Wednesday, May 20, 2009

5 Reasons Characters' Careers Matter

Raymond Obstfeld and Franz Neumann, authors of Careers for Your Characters: A Writer's Guide to 101 Professions from Architect to Zookeeper, list five reasons the professions of your characters matter.

1) Establishing credibility. A professional who's believable (i.e. a well-written cop) will allow the reader to "check their skepticism at the door."

2) Character. The profession implies a lot about the character and spares the reader pages of pace-hindering narrative. Readers can instantly apply their pre-conceived ideas about occupations, even if those notions are later turned on their side—as the convict with a heart of gold.

3) Setting. The setting of a character's profession (a law firm, a forensic office, a cattle ranch) adds rich details.

4) Plot. A character’s profession may be the main catalyst for the story’s plot. If she's a detective or a lawyer, then there will usually be a crime. If he’s a teacher, there will usually be a conflict with a student.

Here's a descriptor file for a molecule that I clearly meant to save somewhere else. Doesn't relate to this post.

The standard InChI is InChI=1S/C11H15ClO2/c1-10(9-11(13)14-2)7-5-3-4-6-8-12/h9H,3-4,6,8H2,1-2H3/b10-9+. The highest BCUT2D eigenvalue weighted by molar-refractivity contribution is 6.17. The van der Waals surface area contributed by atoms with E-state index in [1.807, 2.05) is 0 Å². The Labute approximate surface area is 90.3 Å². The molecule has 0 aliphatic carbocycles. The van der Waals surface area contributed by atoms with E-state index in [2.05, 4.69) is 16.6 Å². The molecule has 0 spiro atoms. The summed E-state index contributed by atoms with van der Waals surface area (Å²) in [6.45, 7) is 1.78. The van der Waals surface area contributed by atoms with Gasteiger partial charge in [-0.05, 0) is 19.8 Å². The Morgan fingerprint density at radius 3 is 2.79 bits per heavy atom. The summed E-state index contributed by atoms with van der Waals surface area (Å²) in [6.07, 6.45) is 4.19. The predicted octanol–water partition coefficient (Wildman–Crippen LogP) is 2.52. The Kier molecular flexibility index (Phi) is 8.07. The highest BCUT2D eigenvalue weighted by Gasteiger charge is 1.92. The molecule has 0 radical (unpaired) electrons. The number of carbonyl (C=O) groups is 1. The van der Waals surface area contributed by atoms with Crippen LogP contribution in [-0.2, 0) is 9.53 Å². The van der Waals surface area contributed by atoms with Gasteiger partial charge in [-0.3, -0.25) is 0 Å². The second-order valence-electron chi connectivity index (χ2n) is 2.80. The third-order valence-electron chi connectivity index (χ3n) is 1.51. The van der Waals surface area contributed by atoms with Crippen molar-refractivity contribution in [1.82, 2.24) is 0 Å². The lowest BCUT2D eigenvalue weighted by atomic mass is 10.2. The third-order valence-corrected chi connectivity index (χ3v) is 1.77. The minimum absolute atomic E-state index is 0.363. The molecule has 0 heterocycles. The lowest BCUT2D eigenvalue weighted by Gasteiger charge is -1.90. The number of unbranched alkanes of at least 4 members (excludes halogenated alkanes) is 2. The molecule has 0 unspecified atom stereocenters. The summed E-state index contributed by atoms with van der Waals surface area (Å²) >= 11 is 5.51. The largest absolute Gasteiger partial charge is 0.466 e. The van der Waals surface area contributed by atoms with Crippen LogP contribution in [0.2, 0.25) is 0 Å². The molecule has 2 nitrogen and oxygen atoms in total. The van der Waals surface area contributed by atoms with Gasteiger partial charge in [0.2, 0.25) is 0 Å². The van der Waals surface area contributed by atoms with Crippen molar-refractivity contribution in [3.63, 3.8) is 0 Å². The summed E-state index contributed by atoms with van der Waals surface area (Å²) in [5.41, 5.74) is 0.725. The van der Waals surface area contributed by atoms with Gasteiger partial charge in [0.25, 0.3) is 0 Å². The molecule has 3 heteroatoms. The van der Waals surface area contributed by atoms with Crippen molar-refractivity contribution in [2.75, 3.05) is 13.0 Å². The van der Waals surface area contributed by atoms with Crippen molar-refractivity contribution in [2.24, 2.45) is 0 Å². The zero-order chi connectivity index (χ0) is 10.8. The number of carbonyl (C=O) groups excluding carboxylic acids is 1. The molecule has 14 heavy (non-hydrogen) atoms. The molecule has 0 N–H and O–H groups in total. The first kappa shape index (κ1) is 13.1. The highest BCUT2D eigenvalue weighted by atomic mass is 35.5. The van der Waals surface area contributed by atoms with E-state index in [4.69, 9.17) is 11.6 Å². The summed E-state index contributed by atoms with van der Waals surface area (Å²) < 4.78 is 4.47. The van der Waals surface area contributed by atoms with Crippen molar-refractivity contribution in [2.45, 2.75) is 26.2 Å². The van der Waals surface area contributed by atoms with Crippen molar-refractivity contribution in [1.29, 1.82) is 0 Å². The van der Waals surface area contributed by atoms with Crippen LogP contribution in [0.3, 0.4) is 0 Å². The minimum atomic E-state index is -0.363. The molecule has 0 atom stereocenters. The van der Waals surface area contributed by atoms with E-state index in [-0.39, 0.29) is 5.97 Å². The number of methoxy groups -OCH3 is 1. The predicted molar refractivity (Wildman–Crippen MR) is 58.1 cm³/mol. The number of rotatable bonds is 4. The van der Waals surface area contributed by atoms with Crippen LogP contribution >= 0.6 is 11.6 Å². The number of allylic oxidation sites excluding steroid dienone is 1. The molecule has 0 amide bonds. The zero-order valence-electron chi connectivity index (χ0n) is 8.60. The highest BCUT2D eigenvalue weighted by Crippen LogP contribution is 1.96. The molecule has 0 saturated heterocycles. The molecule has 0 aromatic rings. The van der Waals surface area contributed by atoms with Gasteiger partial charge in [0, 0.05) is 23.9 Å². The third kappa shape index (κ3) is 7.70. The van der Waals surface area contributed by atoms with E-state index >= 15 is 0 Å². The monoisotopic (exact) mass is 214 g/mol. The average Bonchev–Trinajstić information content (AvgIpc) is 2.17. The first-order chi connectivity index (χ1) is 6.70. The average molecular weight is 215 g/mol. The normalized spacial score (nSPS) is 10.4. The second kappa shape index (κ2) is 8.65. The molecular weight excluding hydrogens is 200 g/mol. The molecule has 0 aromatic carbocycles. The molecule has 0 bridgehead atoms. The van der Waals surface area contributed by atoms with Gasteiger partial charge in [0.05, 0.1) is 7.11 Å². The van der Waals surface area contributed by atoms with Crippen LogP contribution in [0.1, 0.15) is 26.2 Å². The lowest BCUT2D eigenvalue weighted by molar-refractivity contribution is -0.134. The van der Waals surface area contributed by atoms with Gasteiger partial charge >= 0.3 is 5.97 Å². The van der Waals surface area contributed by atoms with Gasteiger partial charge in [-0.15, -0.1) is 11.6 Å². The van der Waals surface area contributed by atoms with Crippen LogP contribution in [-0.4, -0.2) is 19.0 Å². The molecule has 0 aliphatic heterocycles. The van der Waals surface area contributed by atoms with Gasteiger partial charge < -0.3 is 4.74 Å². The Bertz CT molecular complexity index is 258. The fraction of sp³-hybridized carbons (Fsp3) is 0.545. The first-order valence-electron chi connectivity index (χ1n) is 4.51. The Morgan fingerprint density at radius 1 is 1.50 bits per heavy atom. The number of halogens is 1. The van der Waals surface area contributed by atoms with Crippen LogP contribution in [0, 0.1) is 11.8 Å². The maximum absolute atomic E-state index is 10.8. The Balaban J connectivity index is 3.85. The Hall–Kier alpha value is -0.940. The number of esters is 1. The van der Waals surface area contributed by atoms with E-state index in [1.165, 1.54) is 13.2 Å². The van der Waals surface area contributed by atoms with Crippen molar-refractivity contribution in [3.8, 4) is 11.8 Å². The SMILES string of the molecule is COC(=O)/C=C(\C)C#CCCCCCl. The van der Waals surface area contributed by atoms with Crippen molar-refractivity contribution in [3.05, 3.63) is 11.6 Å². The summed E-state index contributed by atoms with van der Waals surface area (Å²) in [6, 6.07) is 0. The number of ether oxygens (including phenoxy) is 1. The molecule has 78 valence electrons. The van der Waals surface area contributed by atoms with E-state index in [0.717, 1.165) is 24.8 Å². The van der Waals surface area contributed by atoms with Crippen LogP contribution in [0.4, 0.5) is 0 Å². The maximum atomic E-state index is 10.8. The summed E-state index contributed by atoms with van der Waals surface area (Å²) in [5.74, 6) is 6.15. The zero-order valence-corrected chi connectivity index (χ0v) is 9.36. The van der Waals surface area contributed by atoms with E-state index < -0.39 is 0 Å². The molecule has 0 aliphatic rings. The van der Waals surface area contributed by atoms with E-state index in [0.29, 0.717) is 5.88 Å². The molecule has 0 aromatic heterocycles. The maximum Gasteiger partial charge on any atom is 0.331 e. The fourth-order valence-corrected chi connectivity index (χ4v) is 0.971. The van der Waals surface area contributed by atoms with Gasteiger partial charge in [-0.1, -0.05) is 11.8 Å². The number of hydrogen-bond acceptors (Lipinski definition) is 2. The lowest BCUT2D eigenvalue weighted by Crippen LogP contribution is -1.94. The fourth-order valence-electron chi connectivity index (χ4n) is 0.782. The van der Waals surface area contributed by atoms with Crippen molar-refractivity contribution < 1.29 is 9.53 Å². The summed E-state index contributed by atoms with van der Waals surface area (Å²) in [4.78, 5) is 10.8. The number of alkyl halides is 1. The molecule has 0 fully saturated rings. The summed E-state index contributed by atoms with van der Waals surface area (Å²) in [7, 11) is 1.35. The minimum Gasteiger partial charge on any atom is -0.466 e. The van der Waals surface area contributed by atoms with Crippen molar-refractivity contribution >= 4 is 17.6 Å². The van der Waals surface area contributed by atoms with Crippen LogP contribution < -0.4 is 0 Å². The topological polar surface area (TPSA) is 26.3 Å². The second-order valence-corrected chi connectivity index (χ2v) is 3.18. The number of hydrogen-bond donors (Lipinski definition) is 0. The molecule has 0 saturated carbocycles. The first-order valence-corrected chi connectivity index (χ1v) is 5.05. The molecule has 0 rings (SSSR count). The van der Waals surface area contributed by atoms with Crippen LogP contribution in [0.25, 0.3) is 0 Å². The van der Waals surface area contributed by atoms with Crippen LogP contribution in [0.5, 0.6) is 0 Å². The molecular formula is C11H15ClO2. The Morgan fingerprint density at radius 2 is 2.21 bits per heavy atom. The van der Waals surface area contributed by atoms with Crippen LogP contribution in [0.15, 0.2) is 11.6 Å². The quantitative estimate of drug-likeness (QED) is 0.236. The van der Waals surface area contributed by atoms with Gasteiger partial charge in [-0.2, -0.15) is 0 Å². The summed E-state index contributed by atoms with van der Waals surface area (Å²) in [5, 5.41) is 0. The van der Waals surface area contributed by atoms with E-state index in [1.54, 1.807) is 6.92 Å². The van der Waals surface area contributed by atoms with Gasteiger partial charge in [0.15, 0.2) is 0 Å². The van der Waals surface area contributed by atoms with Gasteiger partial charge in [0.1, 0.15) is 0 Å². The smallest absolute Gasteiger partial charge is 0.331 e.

As the old adage says, “If a gun is hanging on the wall in act one, then somebody better fire it by act three.” If your character is a fireman, then a fire must be pivotal to the plot. There must be a reason for your character to have that particular profession.

5) Theme. A story’s theme is often directly related to the protagonist’s profession. Obstfeld and Neumann give this example: a lawyer may seek order in life because she fears the chaos that human emotions sometimes produce. As a result, she may repress her own emotions and therefore be closed off emotionally, unable to form relationships.

People read novels for many reasons. One of them is to learn about unique jobs. Give your characters unusual careers and allow your readers to experience professions they’d otherwise never know about.

~Roxanne Sherwood

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